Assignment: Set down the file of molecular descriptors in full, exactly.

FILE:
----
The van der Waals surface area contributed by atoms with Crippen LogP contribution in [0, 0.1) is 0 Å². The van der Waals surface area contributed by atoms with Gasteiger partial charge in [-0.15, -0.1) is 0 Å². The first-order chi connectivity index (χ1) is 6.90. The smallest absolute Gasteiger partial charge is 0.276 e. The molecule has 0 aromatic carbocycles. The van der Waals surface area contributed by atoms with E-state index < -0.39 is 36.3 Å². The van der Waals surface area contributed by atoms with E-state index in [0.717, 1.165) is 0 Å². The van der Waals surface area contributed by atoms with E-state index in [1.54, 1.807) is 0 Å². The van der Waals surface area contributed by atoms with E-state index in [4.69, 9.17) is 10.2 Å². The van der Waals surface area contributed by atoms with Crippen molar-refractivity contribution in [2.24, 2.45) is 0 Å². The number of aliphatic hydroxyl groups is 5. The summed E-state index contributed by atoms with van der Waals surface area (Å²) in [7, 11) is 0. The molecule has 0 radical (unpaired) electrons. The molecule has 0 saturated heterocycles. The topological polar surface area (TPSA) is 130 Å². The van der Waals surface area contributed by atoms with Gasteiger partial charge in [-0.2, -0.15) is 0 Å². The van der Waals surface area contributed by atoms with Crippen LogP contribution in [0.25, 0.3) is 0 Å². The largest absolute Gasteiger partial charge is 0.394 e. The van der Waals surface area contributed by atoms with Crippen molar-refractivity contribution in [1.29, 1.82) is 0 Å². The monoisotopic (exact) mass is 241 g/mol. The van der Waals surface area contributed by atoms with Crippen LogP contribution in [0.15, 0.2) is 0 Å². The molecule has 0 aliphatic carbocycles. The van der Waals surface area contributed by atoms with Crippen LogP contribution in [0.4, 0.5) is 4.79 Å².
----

The van der Waals surface area contributed by atoms with Crippen LogP contribution in [0, 0.1) is 0 Å². The van der Waals surface area contributed by atoms with Gasteiger partial charge in [-0.15, -0.1) is 0 Å². The first-order chi connectivity index (χ1) is 6.90. The smallest absolute Gasteiger partial charge is 0.276 e. The molecule has 0 aromatic carbocycles. The van der Waals surface area contributed by atoms with E-state index < -0.39 is 36.3 Å². The van der Waals surface area contributed by atoms with E-state index in [0.717, 1.165) is 0 Å². The van der Waals surface area contributed by atoms with E-state index in [1.54, 1.807) is 0 Å². The van der Waals surface area contributed by atoms with E-state index in [4.69, 9.17) is 10.2 Å². The van der Waals surface area contributed by atoms with Crippen molar-refractivity contribution in [2.24, 2.45) is 0 Å². The number of aliphatic hydroxyl groups is 5. The summed E-state index contributed by atoms with van der Waals surface area (Å²) in [7, 11) is 0. The molecule has 0 radical (unpaired) electrons. The molecule has 0 saturated heterocycles. The topological polar surface area (TPSA) is 130 Å². The van der Waals surface area contributed by atoms with Gasteiger partial charge in [-0.2, -0.15) is 0 Å². The van der Waals surface area contributed by atoms with Crippen LogP contribution in [0.25, 0.3) is 0 Å². The largest absolute Gasteiger partial charge is 0.394 e. The van der Waals surface area contributed by atoms with Crippen molar-refractivity contribution in [1.29, 1.82) is 0 Å². The monoisotopic (exact) mass is 241 g/mol. The van der Waals surface area contributed by atoms with Crippen LogP contribution in [0.15, 0.2) is 0 Å². The molecule has 0 aliphatic carbocycles. The van der Waals surface area contributed by atoms with Crippen LogP contribution in [0.4, 0.5) is 4.79 Å².